Friday, May 18, 2012

Finding Your Work On Pinterest PART 6

Writing an effective DMCA notice to Pinterest

Better not to use the online form provided by Pinterest.
It's horrible.

An effective DMCA take-down notice is one that will allow you to wipe off all repins without having to chase them individually.

Pinterest's online form will only allow pin pages, not images, making it extraordinarily useless in the case of medium to large scale cases of infringement. Further, a single error in a multiple submission will wipe the form clear and the entries are not recoverable, forcing you to give up on multiple submissions in favor of individual submissions.

To work around these Pinterest's attemps to discourage you from enforcing your copyrights, you must email them your DMCA request direction. For this, you will need to re-format all image location URLs. If you don't specify every version of every image, they'll be more than happy to leave them on their servers. They are not there you help you; they are there to help themselves keep your content and leave their users as unmolested as possible by your take-down requests.

You will notice that the infringing image URLs are in this format:

Pinterest has many caches ("media-cache1," "media-cache2," "media-cache3,") and some versions dedicated to international traffic. In order to remove images from any of their many servers, you will start by stripping off the beginning of each image URL:

This code will remain for each image:


Right now, your image is stored in 5 different formats. This may change as the site evolves, Pinterest may decide to change the way they name these different format filenames, or add new ones. To delete them all (as they are named to this date), change the letters in the URLs to have a version that ends with a b, a c, an f and a t - in addition to a full-size original without a suffix.


Mail your letter to this address:

Below is an example of a formatted letter with the required legal declarations included:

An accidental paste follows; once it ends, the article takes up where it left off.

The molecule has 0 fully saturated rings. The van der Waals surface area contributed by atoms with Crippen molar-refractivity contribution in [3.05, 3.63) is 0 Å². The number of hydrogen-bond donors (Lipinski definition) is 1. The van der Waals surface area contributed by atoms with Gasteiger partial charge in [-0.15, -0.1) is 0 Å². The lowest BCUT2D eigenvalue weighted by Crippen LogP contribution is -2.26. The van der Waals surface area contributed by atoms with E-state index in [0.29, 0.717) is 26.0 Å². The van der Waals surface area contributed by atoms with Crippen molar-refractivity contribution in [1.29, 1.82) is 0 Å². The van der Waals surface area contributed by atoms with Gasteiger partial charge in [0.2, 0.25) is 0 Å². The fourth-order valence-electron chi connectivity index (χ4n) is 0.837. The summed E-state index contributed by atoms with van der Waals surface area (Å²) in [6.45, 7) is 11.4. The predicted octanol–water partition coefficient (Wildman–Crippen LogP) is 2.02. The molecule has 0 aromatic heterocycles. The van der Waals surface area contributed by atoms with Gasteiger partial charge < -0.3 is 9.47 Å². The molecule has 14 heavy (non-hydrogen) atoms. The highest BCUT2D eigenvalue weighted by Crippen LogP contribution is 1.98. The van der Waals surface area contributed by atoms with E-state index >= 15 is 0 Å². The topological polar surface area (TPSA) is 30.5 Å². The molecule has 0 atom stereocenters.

Remove these images from your servers (IMAGE LOCATIONS):

They are from my website (LINK LOCATIONS):


I have a good faith belief that the disputed use of the copyrighted material is not authorized by the copyright owner, its agent, or the law (e.g., as a fair use).

I am the owner, or authorized to act on behalf of the owner, of the copyright or of an exclusive right under the copyright that is allegedly infringed.

This information is accurate.


Cindy Schnackel said...

Very important info, and I've found that the image url can be obtained by right clicking in Firefox's browser, but many people seem unable to get the image url in whatever browser they are using. For those who can't get the info or don't understand how to, I suspect Pinterest is NOT going to the effort to remove the images from their servers, even if the copyright owners state to do so. Any advice for them in that case?

A Glass Artist said...

In Internet Explorer, you can get the image location by right-clicking, and choosing "Properties." You have to click on the link to get the link location.

When processing a large number of infringement, the extra steps involved in mining the link location and the image url with IE are too clunky to be practical. I strongly recommend that these artists make the effort of installing Firefox.

I have found Pinterest to be rather cagey with image removal. When reporting a pin page, repins are not removed, the "embed" feature continues to allow fourth party websites to use your images through Pinterest. When reporting an image URL, they do not take the initiative of removing all the copies of it they know to exist on their serviers.